The study was performed in compliance with the World Medical Association Declaration of Helsinki on Ethical Principles for Medical Research Involving Human Subjects. The study was reviewed by the Institutional Review Board of the Children's Hospital of Philadelphia and determined not to be human subjects research.



Address for correspondence

Jorge A. Gálvez, MD, MBI
Department of Anesthesiology and Critical Care, Perelman School of Medicine at the University of Pennsylvania
34th Street & Civic Center Boulevard, Philadelphia, PA 19104-4399
United States   


Zoom Image
Fig. 1 The production electronic health record (EHR) is backed up to the reporting EHR server with a 24-hour delay. Once documentation is in the EHR server, it is available to the clinical data warehouse (CDW). Data in the CDW is then exported to the visual analytics dashboard daily in the early morning.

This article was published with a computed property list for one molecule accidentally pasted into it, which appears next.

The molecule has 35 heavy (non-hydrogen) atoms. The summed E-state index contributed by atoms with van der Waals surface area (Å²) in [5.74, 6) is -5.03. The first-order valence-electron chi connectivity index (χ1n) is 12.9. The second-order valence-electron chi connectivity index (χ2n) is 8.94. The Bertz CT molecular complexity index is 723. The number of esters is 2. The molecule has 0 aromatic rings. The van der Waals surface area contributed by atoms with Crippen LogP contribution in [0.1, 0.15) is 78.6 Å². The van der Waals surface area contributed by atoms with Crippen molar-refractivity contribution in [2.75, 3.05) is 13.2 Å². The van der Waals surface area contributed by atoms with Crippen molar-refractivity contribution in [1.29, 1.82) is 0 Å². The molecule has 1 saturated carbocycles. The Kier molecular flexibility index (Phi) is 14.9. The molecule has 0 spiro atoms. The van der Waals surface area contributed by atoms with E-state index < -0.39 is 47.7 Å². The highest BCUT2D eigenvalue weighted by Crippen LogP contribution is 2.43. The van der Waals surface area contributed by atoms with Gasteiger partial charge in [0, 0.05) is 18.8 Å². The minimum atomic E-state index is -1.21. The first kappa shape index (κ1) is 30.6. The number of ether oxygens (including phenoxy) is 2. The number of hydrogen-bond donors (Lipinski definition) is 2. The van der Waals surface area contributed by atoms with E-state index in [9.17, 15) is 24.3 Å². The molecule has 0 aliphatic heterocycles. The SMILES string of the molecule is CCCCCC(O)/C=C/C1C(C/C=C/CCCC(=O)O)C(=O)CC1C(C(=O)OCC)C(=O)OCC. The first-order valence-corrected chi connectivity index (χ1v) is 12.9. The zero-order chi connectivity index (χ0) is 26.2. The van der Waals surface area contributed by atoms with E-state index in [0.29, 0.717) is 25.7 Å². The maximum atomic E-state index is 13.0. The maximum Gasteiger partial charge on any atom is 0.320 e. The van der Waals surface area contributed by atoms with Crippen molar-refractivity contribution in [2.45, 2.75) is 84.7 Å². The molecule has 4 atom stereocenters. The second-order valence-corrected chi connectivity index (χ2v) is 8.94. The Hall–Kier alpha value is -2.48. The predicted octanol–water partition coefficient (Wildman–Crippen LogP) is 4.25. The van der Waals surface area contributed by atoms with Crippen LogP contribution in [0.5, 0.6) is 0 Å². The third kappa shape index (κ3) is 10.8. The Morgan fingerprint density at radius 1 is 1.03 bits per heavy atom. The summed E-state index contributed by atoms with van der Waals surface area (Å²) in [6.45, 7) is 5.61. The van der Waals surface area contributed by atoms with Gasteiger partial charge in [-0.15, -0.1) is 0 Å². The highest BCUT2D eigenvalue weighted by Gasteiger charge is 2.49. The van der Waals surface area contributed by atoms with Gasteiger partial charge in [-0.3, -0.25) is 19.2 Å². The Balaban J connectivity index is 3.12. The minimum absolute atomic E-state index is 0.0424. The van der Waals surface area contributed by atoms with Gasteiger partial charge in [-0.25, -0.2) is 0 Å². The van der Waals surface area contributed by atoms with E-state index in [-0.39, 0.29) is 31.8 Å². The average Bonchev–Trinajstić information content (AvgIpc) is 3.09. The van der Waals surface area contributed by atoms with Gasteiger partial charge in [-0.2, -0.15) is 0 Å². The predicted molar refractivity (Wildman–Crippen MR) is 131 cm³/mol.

Zoom Image
Fig. 2 The dashboard is divided into four sections with icon legends: medications, airways, procedures, and recovery score and time. Each anesthetic is represented by a vertical line chronologically from left to right, with the date of each encounter at the bottom of the screen (exact dates removed here). The Medications section includes those commonly used for this type of general anesthetic, with separate icons for sevoflurane, propofol, dexmedetomidine, glycopyrrolate, ondansetron, and vecuronium. Dosage is shown if the mouse cursor is hovered over an icon, as shown by the cursor. The Airway section shows icons for endotracheal tubes (ETTs) or laryngeal mask airways (LMAs) as well as a number corresponding to the size of the device. The Procedures section shows common procedure types performed in pediatric radiation therapy, including computed tomography (CT) simulation (CT-SIM), conventional radiation therapy (XRT), and proton radiation therapy (PROTON). Above the Procedures section, the number of days between treatments is listed to assist with identifying gaps in treatment. The Recovery Score shows the maximum recovery score based on the Watcha scale (1–calm, asleep, 2–calm, can be consoled, 3–crying, cannot be consoled, 4–thrashing and inconsolable). The Recovery Time in minutes is listed above the line representing the Recovery Scale.